One of the most important tools for today’s farmer is the skid steer. Some farmers here in Ashtabula County have owned one for many years, but we purchased one just last fall. On our small farm there wasn’t a way to justify the cost. Then my husband decided he had to have one. Is it me or do “needs for the farm” seem to jump way ahead of fixing the bathroom or painting on the priority list?
Well, according to my husband a skid steer can do almost anything except bale hay. And that’s why we spend a big chunk of our small income on it. A farm wife once said that they would always have a monthly skid steer payment because they couldn’t farm without one.
Skid steers come in different sizes and are made by about 10 companies like New Holland or John Deere. They were invented in 1957 by a Minnesota man for the purpose of digging under existing structures like digging out a basement. The best part is they have about 15 different attachments such as post hole diggers, forks and buckets.
On our farm we make lots of hay except for this year. Due to early non-stop rains that kept us out of the fields and then no rain that stopped second cutting from growing at all, we have made practically no hay. Lots of farmers need small square bales and that’s what we usually make the most of.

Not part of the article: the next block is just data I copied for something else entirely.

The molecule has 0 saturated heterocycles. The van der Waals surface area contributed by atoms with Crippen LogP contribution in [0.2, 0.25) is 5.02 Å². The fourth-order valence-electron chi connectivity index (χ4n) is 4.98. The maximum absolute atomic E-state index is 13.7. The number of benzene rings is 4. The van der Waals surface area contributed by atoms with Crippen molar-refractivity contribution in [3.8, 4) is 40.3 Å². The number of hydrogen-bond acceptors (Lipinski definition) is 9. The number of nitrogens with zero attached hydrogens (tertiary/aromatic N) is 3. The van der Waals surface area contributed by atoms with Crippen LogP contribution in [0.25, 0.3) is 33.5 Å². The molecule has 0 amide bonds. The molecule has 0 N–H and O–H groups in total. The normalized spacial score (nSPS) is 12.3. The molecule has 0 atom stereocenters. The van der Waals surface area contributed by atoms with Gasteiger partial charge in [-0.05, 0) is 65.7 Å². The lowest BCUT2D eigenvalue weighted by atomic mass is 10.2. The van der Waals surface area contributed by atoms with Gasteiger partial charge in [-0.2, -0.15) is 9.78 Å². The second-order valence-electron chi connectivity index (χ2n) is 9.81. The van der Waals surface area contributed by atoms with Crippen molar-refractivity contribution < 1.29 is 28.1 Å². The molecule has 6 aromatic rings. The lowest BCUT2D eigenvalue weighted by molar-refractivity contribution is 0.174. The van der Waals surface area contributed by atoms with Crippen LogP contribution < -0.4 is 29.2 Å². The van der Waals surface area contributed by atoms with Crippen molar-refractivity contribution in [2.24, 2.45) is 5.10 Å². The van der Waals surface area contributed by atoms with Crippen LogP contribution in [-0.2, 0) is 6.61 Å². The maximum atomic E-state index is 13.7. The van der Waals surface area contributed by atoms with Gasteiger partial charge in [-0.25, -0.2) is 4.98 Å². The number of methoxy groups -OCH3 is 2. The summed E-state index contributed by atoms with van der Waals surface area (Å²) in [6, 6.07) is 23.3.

But “hay help” (anyone willing to fry in the sun, be covered by hay dust and eaten by three-cornered flies) just does not exist around our area. I can’t understand why everyone isn’t knocking down our door volunteering to work. But they aren’t. That’s why my husband has gone to making large round bales that weigh about 400 pounds—one person can do nearly everything.
However moving those large bales is a problem. Here comes the skid steer to the rescue. With a three-pronged, spear-like attachment, our skid steer can pick up and then move the bales to the side of the field. We try to put them as close as possible to the driveways so that next winter when the snow is deep, we can get the bales to feed the cows and horses without tearing up the fields.
Picking up the bales to load them onto a large trailer is another job for the skid steer. It can pick up the bales approximately 12 feet into the air with the hydraulic arms the operator controls with foot pedals. Stacking these bales in a barn or bunk silo is another job the skid steer can handle with ease.
A second attachment for our skid steer is a 5-foot bucket. We used it for plowing snow and cleaning driveways last winter and it was amazing. Most dairy farmers use the bucket for moving and feeding silage. The skid steer is smaller than a tractor and so it can work in tight spaces.
A huge job our skid steer is going to work on is cleaning manure out of our barns. We will have to use an attachment that looks like a large fork. The load can be picked up and dumped into a manure spreader to be spread on our fields. The amount of labor the skid steer saves is unbelievable!
There are lots of other uses for a skid steer too. Oh well, I guess the bathroom re-do will just have to wait. Kathy Smith is a farm wife from Wayne Township. She writes for the Ashtabula County Farm Bureau.